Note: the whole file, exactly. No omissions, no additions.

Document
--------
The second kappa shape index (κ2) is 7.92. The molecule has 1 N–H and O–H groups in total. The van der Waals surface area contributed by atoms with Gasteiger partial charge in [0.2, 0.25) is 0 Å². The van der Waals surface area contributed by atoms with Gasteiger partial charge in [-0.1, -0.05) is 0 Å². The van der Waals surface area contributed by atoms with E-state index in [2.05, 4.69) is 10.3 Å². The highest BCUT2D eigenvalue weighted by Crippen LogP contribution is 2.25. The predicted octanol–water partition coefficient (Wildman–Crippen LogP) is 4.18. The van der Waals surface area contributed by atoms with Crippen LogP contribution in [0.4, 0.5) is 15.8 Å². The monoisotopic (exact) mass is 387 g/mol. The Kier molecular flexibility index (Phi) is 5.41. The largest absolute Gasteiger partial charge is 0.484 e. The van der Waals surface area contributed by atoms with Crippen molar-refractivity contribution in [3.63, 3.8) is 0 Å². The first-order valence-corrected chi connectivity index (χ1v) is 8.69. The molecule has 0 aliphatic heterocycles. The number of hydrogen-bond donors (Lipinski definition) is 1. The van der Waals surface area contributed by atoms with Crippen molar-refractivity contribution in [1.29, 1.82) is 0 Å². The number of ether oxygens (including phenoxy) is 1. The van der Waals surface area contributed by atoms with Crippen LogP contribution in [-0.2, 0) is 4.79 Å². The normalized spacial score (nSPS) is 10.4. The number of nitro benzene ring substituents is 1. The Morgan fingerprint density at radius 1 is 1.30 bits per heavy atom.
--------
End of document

The second kappa shape index (κ2) is 7.92. The molecule has 1 N–H and O–H groups in total. The van der Waals surface area contributed by atoms with Gasteiger partial charge in [0.2, 0.25) is 0 Å². The van der Waals surface area contributed by atoms with Gasteiger partial charge in [-0.1, -0.05) is 0 Å². The van der Waals surface area contributed by atoms with E-state index in [2.05, 4.69) is 10.3 Å². The highest BCUT2D eigenvalue weighted by Crippen LogP contribution is 2.25. The predicted octanol–water partition coefficient (Wildman–Crippen LogP) is 4.18. The van der Waals surface area contributed by atoms with Crippen LogP contribution in [0.4, 0.5) is 15.8 Å². The monoisotopic (exact) mass is 387 g/mol. The Kier molecular flexibility index (Phi) is 5.41. The largest absolute Gasteiger partial charge is 0.484 e. The van der Waals surface area contributed by atoms with Crippen molar-refractivity contribution in [3.63, 3.8) is 0 Å². The first-order valence-corrected chi connectivity index (χ1v) is 8.69. The molecule has 0 aliphatic heterocycles. The number of hydrogen-bond donors (Lipinski definition) is 1. The van der Waals surface area contributed by atoms with Crippen molar-refractivity contribution in [1.29, 1.82) is 0 Å². The number of ether oxygens (including phenoxy) is 1. The van der Waals surface area contributed by atoms with Crippen LogP contribution in [-0.2, 0) is 4.79 Å². The normalized spacial score (nSPS) is 10.4. The number of nitro benzene ring substituents is 1. The Morgan fingerprint density at radius 1 is 1.30 bits per heavy atom.